RESULTS

The baseline characteristics of the study participants by sex are presented in Table 1. FOF was significantly higher in women for both mild FOF (n=993, 51.2%) and moderate FOF (n=564, 29.0%). Among the participants, 43.1% were men, and 56.9% were women. The mean age was 71.5±0.1 years for men and 72.6±0.1 years for women (P<0.001). The median body mass index was 23.1±0.1 kg/m2, and there were no significant differences between men and women with respect to BMI. However, obesity (BMI ≥25.0 kg/m2) rate was significantly higher in women (23.1%) than in men (17.4%) (P<0.001). Hypertension was found in 40.0% of the patients; diabetes, 16.0%, established cardiovascular disease, 7.4%; and established stroke, 3.8%. Stroke and chronic lung disease were significantly higher in men, and hypertension was significantly higher in women. However, there were no statistically significant differences in other medical conditions. The mean K-MMSE score (25.4±0.1, P<0.001), handgrip strength (28.2±0.2, P<0.001), the smoking and drinking rate of men was significantly higher than that of women. The rate of depression diagnosed based on CES-D10 was significantly higher in women (P<0.001). Of the participants, 2,338 (68.3%) had a FOF and 207 (6.0%) had had an incident of falling in the previous 2 years.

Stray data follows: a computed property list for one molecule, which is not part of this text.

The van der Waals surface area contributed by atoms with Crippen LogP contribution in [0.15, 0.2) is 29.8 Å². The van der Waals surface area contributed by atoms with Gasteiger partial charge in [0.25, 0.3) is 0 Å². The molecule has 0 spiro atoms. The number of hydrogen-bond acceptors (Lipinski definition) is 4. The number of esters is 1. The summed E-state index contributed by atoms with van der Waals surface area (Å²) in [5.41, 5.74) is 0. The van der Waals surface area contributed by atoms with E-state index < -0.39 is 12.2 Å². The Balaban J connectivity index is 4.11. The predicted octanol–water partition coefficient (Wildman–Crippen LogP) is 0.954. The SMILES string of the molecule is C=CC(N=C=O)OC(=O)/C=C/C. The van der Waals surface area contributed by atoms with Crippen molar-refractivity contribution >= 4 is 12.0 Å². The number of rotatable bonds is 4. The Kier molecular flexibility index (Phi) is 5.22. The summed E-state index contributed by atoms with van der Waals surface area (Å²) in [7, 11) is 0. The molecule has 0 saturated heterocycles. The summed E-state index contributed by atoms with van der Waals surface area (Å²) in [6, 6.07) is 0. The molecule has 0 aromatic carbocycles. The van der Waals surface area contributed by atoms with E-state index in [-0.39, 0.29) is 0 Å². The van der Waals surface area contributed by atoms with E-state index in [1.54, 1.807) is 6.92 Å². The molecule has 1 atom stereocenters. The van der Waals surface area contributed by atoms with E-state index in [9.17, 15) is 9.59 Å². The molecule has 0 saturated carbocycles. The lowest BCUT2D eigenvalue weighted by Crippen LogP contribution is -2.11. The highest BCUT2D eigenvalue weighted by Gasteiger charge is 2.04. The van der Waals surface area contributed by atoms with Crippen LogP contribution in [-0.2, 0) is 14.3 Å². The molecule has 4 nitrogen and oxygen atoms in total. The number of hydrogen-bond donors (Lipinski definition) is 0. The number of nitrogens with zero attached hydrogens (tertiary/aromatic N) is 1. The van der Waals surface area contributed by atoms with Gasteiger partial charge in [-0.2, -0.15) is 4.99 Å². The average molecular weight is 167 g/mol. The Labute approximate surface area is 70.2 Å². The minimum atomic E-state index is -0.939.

For the 3,421 subjects, during the follow-up period of approximately 8 years, the prevalence of all-cause mortality was 20.6% (705 participants: 388 men and 317 women). The mortality rate in men (26.3%) was higher than that in women (16.3%).
A significant association between FOF and mortality is shown in Table 2. After adjustment for age, sex, history of falling, smoking status, BMI, physical activity, alcohol consumption, handgrip strength, depression, diagnosis of hypertension, diabetes mellitus, chronic lung disease, chronic liver disease, cardiovascular disease, and stroke, the hazard ratios (HRs) of all-cause mortality for individuals with mild and moderate degrees of FOF were 1.25 times (95% confidence interval [CI], 1.01−1.54) and 1.59 times (95% CI, 1.23−2.05) that for those without FOF, respectively. After stratification by sex, both mild and moderate FOF groups had an increased mortality risk, but the mild FOF group was not statistically significant (male: HR, 1.24; 95% CI, 0.96–1.60; female: HR, 1.38; 95% CI, 0.92–2.07).
Figure 1 shows the Kaplan-Meier survival curves for these three groupings of FOF. The survival rate decreased with time in the group with FOF compared to the group without FOF.